This government is committed to doing something about that. The Competition and Consumer Amendment (Payment Surcharges) Bill 2015 gives the Reserve Bank the power to regulate this surcharging so that it cannot be excessive compared to the actual cost to the merchant of processing the payment. The bill also gives power to the ACCC to fine companies who continue to charge excessive fees once the ban is in place.

I fully acknowledge, as I think all of us should, that there is nothing to stop companies adding a few dollars to the price of all their goods to compensate for the loss of revenue that results from the change in this legislation. The customer is king, and I would say to people, 'Be very careful.' My constituents, in particular, are very astute, and they do not like to be price gouged, but I acknowledge that this practice could take place as a result of this change in legislation. However, they will have to seek that compensation honestly, and the people of Braddon will be able to shop around for the cheapest fare or product rather than having to take into account sneaky surcharges.

I hope the passage of this bill will restore trust and integrity in the electronic payment systems in our economy and, more importantly, save the people in my electorate and all over Australia some of their hard-earned money. In 2014 there were over two million actively trading businesses in Australia. When this is put into the context of our online global economy, where a majority of transactions are by card, the importance of this bill becomes much clearer. The 2015 World Payments Report estimated that in 2014 non-cash payments amounted to approximately 390 billion transactions worldwide. That is a big number. The only number that would go close to that would be the size of the deficit left by the previous government.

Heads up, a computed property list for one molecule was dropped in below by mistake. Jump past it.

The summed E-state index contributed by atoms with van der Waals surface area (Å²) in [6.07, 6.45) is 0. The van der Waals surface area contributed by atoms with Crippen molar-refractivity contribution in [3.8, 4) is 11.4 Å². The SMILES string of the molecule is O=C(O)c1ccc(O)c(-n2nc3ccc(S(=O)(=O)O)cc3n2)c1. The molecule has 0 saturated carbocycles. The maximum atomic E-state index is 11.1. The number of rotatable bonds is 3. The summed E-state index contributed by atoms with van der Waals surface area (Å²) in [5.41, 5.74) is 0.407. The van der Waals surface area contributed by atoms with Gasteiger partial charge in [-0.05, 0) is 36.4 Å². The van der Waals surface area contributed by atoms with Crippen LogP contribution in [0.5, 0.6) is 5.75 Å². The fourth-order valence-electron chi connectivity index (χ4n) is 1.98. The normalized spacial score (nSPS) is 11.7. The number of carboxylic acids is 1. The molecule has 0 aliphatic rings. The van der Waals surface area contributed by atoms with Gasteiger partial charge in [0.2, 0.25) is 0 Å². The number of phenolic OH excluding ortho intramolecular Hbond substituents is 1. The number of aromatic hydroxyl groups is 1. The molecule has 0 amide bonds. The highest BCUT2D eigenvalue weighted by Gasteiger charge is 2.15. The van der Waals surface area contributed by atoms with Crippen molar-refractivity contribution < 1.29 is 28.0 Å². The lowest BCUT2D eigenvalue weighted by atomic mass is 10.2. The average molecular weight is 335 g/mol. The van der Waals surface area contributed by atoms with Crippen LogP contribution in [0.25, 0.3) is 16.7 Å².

Dr Chalmers: You were going so well!

Mr WHITELEY: You saw that coming, didn't you? The 2015 Reserve Bank of Australia annual report noted the continued trend of cash payments falling, signifying the increase in card payments in Australia, so it is all the more important for us to deal with this in the way we are dealing with it today. The growth in electronic payments in our economy is a clear trend and obviously one that will not be turning around any time soon. It is a trend which it is reasonable to expect will go through the roof over the next few years as we as a society become even more technology driven. This is sad in some respects, if I could hark back to the more traditional days when we supported our local businesses and shopped locally. We walked into a store and tried on some shoes, bought them and took them home in a bag or a box. Compare that with today, where people are choosing to spend their money online.